Hair & Discrimination
In 1999 at the Australian Open, Venus Williams was penalised for wearing her hair in braids with beads at the end. During the match, some of the beads fell out onto the court and her opponent Lindsay Davenport found them to be ‘distracting’. When Venus argued with the umpire of the match she said, ‘I shouldn’t have to change, I like my hair!’ but she was still penalised for causing a disturbance. Venus demanded to speak to the match referee who agreed with the umpire. She went on to lose the match and would rarely wear beads after this incident. Venus was ranked third in the world at the time.
In 2017, Ruby Williams, who attended a school in East London, was repeatedly sent home because of her natural hair. She was told by the school that her hair breached the school policy and that ‘afro hair must be of a reasonable size and length’, but none of the hairstyles she tried prevented the school sending her home. Ruby was 15 years old.
This year, job applicant Jerelle Jules applied for a job at The Ritz in London. He made it to the final stages of the interview process, but was given the grooming policy that indicated staff were not able to have ‘unusual hairstyles such as spiky or Afro-style’. The grooming policy had been dated 2021. There are many studies that demonstrate that these stories are more than one off experiences.
According to the Hair Equality Report 2019 from World Afro Day, 1 in 6 children are having a bad or very bad experience at school connected to their hair and the amount of anti-Afro hair policies has risen by 66.7%. A study by Dove showed that 1 in 4 Black adults have been sent home from work or faced disciplinary action as a result of wearing their hair in a natural or protective style. Discrimination based on hair is insidious – using coded language like ‘unprofessional’ to enable and perpetuate bias actions.
A Creative Support staff member shares their own experience with their natural hair journey, and talks about how hair discrimination has affected their work.
Keshia, Helpdesk Advisor said “I’ve experienced hair discrimination in the past. It started in high school and has had a lasting impact on me into adulthood. Other school kids would put things in my hair and torment me about the texture of it. One kid even cut my hair from behind once. I have naturally curly 3C / 4C hair and I’m mixed-race. My mum is white and my dad is black.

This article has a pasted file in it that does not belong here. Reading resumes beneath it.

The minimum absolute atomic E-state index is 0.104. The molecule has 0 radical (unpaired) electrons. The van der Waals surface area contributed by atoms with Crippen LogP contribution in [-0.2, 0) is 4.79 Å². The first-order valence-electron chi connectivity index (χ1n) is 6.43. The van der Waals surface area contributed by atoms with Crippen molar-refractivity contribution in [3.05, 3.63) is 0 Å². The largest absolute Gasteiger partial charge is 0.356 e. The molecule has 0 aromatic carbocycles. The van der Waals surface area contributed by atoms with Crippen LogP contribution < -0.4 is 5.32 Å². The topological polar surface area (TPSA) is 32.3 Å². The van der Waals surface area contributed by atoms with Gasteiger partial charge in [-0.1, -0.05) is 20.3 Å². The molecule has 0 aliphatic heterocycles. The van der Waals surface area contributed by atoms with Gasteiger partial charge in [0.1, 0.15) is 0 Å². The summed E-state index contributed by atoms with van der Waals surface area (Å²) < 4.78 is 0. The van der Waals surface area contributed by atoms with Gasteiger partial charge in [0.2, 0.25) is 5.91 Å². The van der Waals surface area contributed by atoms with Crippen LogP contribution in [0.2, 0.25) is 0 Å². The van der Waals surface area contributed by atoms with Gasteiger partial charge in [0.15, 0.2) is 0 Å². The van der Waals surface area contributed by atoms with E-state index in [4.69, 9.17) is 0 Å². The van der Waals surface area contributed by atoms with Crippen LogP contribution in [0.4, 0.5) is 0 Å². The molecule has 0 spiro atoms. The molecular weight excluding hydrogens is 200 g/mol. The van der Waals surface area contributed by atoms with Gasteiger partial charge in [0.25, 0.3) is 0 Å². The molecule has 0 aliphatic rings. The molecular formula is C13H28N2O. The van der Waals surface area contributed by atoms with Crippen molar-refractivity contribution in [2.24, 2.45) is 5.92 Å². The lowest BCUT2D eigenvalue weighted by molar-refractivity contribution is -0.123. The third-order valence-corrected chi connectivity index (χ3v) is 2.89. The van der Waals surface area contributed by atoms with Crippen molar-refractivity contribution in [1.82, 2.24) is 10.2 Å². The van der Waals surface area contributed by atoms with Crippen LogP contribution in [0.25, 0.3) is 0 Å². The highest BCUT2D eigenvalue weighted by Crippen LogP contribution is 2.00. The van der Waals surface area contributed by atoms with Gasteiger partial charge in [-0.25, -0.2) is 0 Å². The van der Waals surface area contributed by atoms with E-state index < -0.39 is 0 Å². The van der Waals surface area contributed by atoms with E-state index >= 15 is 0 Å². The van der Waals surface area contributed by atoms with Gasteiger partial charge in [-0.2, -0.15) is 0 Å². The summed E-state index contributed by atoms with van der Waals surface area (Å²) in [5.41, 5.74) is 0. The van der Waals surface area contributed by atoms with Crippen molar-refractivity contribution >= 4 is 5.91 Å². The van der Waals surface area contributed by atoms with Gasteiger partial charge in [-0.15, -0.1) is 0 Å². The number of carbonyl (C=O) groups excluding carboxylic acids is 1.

As a kid growing up, my parents told me I was black but as I got older, I noticed that black people would suggest otherwise, and some white people would suggest that I’m not white so it was difficult for me and caused issues with my identity in terms of my hair.
I have experienced hair discrimination in my previous workplace where my co-workers would make negative comments about my hair, and one person even touched it! I have been wanting to start my natural hair journey for some time, but there has been something holding me back. I tell myself it’s easier to blow dry it, and that I prefer it being longer. I do love my curls, and working at Creative Support has made me feel more comfortable to express myself, and it has helped me work towards my natural hair journey.”
The Equality Act 2010 legally protects people in the UK from discrimination and harassment in the workplace based on age, disability, gender reassignment, marriage and civil partnership, pregnancy and maternity, race, religion or belief, sex, and sexual orientation. Hair is not listed as a protected characteristic under The Equality Act 2010. However, new guidance has been issued from the Equality and Human Rights Commission that suggests that because ‘Race’ is a protected characteristic, this should mean that a person must not be discriminated against because of their hair or hairstyle if it is associated with their race or ethnicity.
Racism is widespread in our society in the UK, and is often deep rooted in the workplace. Challenging practice, policies and cultures that contribute and allow racism should be a priority for all organisations. At Creative Support, we believe that everyone has the right to reach their full potential at work, regardless of their race, ethnicity, hair or cultural beliefs.
Header image credit: Julie Edgley, Flickr